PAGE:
It is known that chromosomal rearrangements are highly associated with repetitive sequences in genomic disorders and cancer. Up to a quarter of entries in the Gross Rearrangement Breakpoint Database show presence of repetitive elements [49
]. The repetitive elements range in size and may be as large as 6 Kb in the case of Long Interspersed Nuclear Elements (LINEs) and may cluster, creating long stretches of non-unique sequence. Breakpoints that overlap repetitive sequence elements may not be detected by 5 Kb (or shorter-range) mate pair libraries. Even if the breakpoint is detected, the non-unique sequence surrounding the rearrangement may make validation by PCR challenging. Having large clonal-sized inserts, fosmid diTags overcome this problem by spanning repetitive sequences and correctly identifying aberrant fusions. For example, in our previous study of MCF7 cells, we identified the expressed DEPDC1B-ELOVL2
chimeric mRNA transcript which is formed by a 5q12.1 intra-chromosomal inversion [28
]. This breakpoint is detected using fosmid diTags, but not 5 Kilobase-sized mate pairs due the presence of LINEs, SINEs, and microsatellites surrounding the site of rearrangement.
In many cases, optimal PCR primer design is hindered by the presence of repetitive sequence surrounding the join. This is common when rearrangements are facilitated by homologous recombination [50
]. Short repetitive elements or longer segmental duplications (also referred to as low copy repeats) at sites of rearrangement severely limit the number of unique priming positions. Fosmid-sized inserts are able to span such repetitive regions, thus providing means of validating breakpoints even in cases of PCR assay failure. For example, there are two previously published gene truncations identified by our fosmid diTag and 5 Kb mate pair libraries that fail breakpoint spanning PCR assay confirmation. First is the t(5;8)(q35.3;q24.21) translocation in HCC1954 involving the truncation of NSD1
, a fusion protein also found in myeloid leukemia [33
]. Second is the t(3;15)(p14.1;q23.2) translocation in MCF7 involving the truncation of BRIP1
, a BRCA1
-interacting protein that contributes to DNA repair [28
]. Although these two gene truncations are cross validated by fosmid and 5 Kb sized inserts, PCR assay across the breakpoint results in amplification failure. In these cases, breakpoint spanning primer design was severely hindered due to the presence of interspersed nuclear elements and long terminal repeats across the aberrant joins.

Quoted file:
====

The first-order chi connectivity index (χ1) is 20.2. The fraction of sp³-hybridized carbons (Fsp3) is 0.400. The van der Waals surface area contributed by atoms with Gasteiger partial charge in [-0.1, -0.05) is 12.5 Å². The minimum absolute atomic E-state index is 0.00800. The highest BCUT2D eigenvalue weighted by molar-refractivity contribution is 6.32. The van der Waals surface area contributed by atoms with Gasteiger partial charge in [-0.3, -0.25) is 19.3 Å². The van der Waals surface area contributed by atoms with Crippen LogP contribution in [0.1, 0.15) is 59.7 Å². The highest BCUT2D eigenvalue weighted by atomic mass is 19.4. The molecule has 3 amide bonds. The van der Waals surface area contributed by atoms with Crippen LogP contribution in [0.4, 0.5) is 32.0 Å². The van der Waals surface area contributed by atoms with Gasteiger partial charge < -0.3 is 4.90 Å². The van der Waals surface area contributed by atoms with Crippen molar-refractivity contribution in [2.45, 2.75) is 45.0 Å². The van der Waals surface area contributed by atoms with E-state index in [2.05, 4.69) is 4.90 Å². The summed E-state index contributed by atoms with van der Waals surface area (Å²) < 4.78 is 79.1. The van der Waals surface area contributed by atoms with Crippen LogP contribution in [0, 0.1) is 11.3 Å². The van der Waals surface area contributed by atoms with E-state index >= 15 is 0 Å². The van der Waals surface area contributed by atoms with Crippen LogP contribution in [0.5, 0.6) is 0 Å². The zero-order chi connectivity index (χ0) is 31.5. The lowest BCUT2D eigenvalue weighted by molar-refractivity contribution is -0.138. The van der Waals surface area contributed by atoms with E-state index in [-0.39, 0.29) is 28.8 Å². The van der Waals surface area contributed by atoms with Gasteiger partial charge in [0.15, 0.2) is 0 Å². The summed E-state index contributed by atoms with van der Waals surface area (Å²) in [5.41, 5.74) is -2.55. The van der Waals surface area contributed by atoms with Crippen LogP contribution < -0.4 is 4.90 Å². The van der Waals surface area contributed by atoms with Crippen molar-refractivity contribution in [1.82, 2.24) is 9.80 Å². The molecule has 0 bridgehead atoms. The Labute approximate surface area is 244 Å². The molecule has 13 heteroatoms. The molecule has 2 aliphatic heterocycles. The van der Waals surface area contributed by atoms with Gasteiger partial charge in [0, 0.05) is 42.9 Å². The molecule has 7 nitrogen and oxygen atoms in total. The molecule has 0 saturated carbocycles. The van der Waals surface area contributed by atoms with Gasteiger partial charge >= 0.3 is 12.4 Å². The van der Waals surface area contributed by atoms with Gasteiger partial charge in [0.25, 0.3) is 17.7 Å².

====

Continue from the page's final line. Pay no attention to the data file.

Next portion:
We show that fosmid-sized inserts are adept at spanning repetitive sequences known to exist at sites of gross rearrangement and low copy repeats associated with homologous recombination. Combining fosmid diTag and 5Kb Illumina mate pair libraries we were able to detect and validate aberrant fusions involving repetitive genomic sequence where detection by shorter end sequence profiles alone or validation by breakpoint spanning PCR assays failed. In addition, we observe that those rearrangements detected by both insert size ranges exhibit 3-fold enrichment for cancer-specific somatic mutation and 2-fold reduction in false positives when compared to the 5 Kb mate pairs alone.
For those breast cancer-specific somatic mutations involving genes, we queried transcriptome fusion and truncation literature to corroborate our finding and assess the extent to which our combined fosmid diTag and 5 Kb mate pair libraries rediscovered known chimeric transcripts reported in MCF7 and HCC1954. We identified genomic alterations corresponding to upwards of approximately half of the published MCF7 and HCC1954 chrimeric mRNA transcripts, but it is difficult to assess the lower bound of our sensitivity since it is unclear if the undetected transcript mutations are due to trans-splicing or similar post-transcriptional modifications.
We integrated read density and breakpoint information from mapped fosmid diTags and 5 Kb mate pairs to accurately identify distinct copy number variation in MCF7 and HCC1954. We discovered distinct driver oncogenes associated with high-copy number amplifications in MCF7 and HCC1954. The distinct structural mutability profiles between MCF7 and HCC1954 correlate to their phenotypic differences. Amplified chromosomal segments, breakpoint clusters, and affected genes are located at different positions across the MCF7 and HCC1954 genomes; and correspond to overexpression of different oncogenes, silencing of diverse tumor suppressors, and distinct defects in DNA repair machinery responsible for homology-driven repair of double-stranded DNA breaks. It is intriguing that in conjunction with mutations in the same DNA repair pathway we also find similar patterns of structural mutability in the two cell lines. Both have clustered and dispersed breakpoints; both exhibit clustered breakpoints in regions of high copy number amplification and dispersed breakpoints that are enriched for the presence of low copy repeats.